Cleaning the drains periodically is an easy project that can make a big difference in the efficiency of your refrigerator. Clear any clogs with a piece of flexible wire coat hanger. Using hot water, flush the area with a turkey baster. Pour a small amount of bleach down the hole to kill any mold, then reflush.
Before tearing off a slightly damaged door gasket, try this easy repair. Open the door and tape a sheet of wax paper to the area where the gasket would meet the refrigerator if the door was closed. Close the door and draw a bead of silicone caulk over the damaged area of the gasket. With a wet cloth or paper towel, wipe off the excess caulk, cure the patch overnight and carefully remove the wax paper.
Install a New Gasket
If the gasket is too damaged, installing a new one can be done competently by even a novice do-it-yourselfer. Loosen the screws in the metal retainer under the gasket until the lip of the gasket can be removed without tearing. Slowly pull the lip from under the retainer until the gasket is removed. Starting with the top of the door, press the new gasket under the rim of the retainer and work it in along the perimeter of the door. Smooth out the gasket, then tighten the middle screws on each side. Tighten the remainder of the screws to hold the gasket in place.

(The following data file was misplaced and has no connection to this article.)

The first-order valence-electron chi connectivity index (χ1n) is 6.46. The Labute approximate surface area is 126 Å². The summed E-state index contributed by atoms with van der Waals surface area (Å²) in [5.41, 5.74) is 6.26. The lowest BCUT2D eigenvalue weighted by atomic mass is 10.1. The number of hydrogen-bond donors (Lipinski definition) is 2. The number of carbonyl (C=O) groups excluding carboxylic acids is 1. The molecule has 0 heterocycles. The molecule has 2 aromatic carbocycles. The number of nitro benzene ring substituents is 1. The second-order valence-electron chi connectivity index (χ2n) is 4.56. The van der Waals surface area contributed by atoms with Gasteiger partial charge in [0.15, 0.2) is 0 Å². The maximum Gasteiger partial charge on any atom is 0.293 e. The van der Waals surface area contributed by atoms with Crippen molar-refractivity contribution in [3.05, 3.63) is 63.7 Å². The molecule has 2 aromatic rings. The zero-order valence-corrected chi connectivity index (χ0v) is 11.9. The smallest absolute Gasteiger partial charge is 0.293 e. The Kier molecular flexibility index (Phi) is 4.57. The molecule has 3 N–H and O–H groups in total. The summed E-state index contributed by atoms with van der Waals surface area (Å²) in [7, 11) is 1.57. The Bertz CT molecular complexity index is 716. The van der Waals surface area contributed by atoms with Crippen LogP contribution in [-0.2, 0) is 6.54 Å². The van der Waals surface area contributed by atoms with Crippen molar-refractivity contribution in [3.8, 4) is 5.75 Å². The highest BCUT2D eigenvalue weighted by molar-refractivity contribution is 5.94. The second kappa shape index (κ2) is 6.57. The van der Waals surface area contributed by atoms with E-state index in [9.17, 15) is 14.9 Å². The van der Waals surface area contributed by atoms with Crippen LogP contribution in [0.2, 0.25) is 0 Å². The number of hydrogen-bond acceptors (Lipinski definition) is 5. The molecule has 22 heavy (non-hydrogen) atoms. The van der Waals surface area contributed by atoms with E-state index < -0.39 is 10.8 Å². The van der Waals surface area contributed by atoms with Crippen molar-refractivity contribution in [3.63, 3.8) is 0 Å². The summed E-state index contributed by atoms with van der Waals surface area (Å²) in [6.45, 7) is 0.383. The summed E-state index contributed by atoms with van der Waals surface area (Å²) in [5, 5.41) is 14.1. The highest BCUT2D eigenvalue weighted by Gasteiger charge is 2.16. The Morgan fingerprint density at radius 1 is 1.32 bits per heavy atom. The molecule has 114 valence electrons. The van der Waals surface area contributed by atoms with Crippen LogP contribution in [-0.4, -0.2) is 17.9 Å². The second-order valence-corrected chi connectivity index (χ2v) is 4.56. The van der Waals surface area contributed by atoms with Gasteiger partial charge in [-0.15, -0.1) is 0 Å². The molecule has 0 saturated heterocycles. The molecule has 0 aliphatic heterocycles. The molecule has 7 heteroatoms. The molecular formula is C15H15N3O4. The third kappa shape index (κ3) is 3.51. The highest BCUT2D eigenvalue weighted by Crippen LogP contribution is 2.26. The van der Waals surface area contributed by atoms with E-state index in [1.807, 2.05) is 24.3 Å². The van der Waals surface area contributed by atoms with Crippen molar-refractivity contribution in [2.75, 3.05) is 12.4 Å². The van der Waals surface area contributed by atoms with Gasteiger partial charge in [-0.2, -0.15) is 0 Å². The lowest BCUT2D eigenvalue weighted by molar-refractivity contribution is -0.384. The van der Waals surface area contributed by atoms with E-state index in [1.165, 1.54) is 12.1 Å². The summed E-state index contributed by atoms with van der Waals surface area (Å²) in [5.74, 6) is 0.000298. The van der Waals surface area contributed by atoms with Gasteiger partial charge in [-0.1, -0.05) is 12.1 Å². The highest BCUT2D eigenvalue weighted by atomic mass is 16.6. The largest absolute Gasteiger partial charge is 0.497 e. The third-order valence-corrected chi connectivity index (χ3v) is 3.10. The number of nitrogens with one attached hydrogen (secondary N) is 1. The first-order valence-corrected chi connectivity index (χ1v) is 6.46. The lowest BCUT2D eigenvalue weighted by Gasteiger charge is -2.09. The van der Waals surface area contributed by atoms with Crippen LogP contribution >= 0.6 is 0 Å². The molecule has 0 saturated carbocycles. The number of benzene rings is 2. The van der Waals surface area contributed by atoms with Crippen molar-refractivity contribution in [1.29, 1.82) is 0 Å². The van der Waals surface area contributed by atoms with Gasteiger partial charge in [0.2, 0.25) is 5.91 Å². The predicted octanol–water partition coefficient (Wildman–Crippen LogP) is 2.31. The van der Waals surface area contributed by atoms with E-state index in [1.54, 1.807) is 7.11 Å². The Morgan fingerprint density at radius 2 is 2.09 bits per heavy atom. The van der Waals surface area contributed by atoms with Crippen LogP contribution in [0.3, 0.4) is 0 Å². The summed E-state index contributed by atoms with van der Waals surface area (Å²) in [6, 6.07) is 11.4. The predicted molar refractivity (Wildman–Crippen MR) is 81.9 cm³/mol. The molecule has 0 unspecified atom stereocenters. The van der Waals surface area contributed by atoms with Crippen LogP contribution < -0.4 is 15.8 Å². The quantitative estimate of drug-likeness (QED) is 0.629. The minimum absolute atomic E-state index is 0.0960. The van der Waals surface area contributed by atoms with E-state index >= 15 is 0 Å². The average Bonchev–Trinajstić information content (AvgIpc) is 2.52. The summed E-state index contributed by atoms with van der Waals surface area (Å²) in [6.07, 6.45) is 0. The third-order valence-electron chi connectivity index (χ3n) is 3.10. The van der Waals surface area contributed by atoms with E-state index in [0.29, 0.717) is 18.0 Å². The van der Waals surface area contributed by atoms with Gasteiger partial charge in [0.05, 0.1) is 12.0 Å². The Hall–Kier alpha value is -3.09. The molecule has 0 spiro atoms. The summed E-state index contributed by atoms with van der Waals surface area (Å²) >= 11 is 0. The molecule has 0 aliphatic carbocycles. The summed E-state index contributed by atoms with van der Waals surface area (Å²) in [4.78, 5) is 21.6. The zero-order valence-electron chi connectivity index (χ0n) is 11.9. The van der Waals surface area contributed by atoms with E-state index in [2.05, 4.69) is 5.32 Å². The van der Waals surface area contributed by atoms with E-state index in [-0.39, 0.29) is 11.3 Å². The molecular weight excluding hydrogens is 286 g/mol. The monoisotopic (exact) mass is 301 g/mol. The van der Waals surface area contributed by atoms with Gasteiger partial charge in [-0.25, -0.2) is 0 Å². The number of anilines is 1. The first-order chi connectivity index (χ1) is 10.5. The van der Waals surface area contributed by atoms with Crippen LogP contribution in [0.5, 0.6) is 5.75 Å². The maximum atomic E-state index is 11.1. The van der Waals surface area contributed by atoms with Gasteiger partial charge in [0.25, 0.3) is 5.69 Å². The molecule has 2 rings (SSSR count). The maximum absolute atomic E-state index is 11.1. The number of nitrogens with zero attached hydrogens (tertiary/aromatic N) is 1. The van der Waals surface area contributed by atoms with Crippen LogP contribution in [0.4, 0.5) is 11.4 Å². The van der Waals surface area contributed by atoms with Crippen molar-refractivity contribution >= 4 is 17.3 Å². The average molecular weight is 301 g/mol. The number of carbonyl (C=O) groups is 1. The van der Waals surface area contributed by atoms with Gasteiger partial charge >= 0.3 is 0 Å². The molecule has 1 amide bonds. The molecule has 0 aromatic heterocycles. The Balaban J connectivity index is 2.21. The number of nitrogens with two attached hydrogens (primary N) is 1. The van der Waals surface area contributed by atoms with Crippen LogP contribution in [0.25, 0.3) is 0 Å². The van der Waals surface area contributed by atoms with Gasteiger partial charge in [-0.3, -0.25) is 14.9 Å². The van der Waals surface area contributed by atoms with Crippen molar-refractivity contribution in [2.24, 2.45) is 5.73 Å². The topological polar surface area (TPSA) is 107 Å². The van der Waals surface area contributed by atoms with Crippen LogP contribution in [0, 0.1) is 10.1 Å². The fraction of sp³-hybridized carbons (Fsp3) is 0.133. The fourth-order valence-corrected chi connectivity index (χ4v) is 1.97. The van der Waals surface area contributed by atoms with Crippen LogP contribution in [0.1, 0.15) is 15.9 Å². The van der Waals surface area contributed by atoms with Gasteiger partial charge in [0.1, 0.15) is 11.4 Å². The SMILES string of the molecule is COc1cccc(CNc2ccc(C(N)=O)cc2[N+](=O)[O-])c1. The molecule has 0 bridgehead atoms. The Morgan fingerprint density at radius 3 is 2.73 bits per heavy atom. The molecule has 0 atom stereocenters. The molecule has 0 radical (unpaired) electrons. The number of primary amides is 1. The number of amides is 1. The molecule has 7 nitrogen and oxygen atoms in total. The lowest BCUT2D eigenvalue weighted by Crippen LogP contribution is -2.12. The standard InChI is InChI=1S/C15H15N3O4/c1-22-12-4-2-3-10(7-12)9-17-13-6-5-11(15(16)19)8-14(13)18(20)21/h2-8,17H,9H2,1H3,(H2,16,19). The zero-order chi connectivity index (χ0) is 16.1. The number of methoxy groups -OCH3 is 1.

Exterior chips and scratches may not affect the efficiency of the refrigerator, but they can make a kitchen appear rundown. Repairs can be made with an epoxy kit available at home improvement or appliance stores. Clean the chipped area with soapy water, dry it, then sand it with medium sandpaper. Mix a 50/50 solution of the hardener and color in the repair kit and brush it on.
Use automobile rubbing compound to get rid of light rust on the exterior of the refrigerator. It will rub away the stain without ruining the paint.
To reduce the chance of compressor failure, unplug your refrigerator, move it away from the wall and vacuum the coils. Some refrigerators have a small grill in the front that can be snapped out and cleaned.